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I'm working on C++ framework and would like to apply automatic memory management to a number of core classes. So far, I have the standard approach which is

class Foo 
{

public:

  static
  shared_ptr<Foo> init() 
  {
    return shared_ptr<Foo>(new Foo);
  }

  ~Foo() 
  {
  }

protected:

  Foo()
  {
  }

};


// Example of use
shared_ptr<Foo> f = Foo::init();

However, the above breaks when I subclass Foo, since even tho init() is inherited, it still returns shared_ptr<Foo> which contains a pointer to instance of Foo.

Can anyone think of an elegant solution to this? Should I perhaps just stick with (semi-)manually wrapping instances of class with shared_ptr? This would also give ability to expose parameterized constructors without declaring new named constructors...

Ie.

template <typename T>
shared_ptr<T> make_shared(T* ptr)
{
  return shared_ptr<T>(ptr)
}

// Example
shared_ptr<T> 
  f1 = make_shared(new Foo()),
  f2 = make_shared(new Foo(1,2));
share|improve this question

8 Answers 8

up vote 3 down vote accepted

I don't understand what this achieves, you don't appear to be getting any extra memory management using this init function than by simply declaring a shared_ptr.

int main( void )
{
    shared_ptr<foo> a = foo::init();
    shared_ptr<foo> b( new foo );
}

What's the difference. shared_ptr provides the memory management, not anything in init.

share|improve this answer
    
If 'shared_ptr' has an explicit constructor, then your second example won't compile, since "foo*" does not implicitly convert to "shared_ptr<foo>". (This will work on VC but its due to a bug in VC not becuase it's legal.) –  Richard Corden Feb 12 '09 at 14:26
    
Yeah, but this is an example. If you're worried about compiling how about there being no headers, no namespace for shared_ptr, no declaration of foo... On the other hand the concept is obvious. –  Patrick Feb 12 '09 at 15:02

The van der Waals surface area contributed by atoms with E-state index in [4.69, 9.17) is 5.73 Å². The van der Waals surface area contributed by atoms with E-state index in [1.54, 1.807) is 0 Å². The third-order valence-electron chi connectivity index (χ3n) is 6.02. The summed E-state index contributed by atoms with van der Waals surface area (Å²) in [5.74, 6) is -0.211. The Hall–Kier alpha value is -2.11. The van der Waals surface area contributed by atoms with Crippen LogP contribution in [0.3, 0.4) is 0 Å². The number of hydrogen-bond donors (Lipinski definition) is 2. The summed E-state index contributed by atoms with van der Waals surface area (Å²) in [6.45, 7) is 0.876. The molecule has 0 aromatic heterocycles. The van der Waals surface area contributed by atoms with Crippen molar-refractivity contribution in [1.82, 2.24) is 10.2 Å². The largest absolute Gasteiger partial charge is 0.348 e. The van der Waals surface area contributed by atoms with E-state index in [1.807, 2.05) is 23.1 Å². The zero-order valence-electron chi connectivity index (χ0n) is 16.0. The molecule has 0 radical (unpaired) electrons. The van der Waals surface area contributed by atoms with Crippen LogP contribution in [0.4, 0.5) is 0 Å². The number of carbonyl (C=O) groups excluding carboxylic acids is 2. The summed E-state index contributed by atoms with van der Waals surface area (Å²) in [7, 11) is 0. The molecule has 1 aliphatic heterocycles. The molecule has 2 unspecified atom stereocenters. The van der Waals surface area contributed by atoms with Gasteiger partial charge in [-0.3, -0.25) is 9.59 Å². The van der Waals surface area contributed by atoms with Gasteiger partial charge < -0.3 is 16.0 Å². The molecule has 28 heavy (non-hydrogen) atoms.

i agree with patrick. i've noticed it immediately but refrained from giving the commentary, because it's really just an example :) anyway, i think his implied question should be answered by the original poster. i'm curious. –  Johannes Schaub - litb Feb 12 '09 at 15:29
    
Basically the idea was to disallow non-managed heap or stack creation. However, I suppose adding a "do this or die" comment to the documentation will also achieve that and spare me from all those tricks. –  Dimitri Tcaciuc Feb 12 '09 at 17:00
    
Could be classed as premature optomisation. One day someone may have a very good reason to use a basic ptr to your objects. If you have to support their code after that day then you definetly have the right to kill them. –  Patrick Feb 12 '09 at 17:06

I would try something like this:

template<class T>
class creator
{
  public:
    static shared_ptr<T> init()
    {
      return(shared_ptr<T>(new T));
    }
};

class A : public creator<A>
{
};

class B : public A, public creator<B>
{
  public:
    using make_shared<B>::init;
};

// example use
shared_ptr<A> a = A::init();
shared_ptr<B> b = B::init();

But this isn't necessarily saving you a thing compared to standalone template you proposed.

Edit: I missed previous answer, this seems to be the same idea.

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It seems that the goal is to make it impossible for users of the classes to call the constructors directly, and only expose a routine which returns shared_ptr's.

But if you want to apply this pattern, you need to replicate it in all the subclasses. The subclasses cannot automatically "inherit" init() so that init() would still call the subclass constructor, because init() is not a virtual method and is called without an object.

I would leave the constructors exposed as usual and just use the standard

shared_ptr<X> x = new X();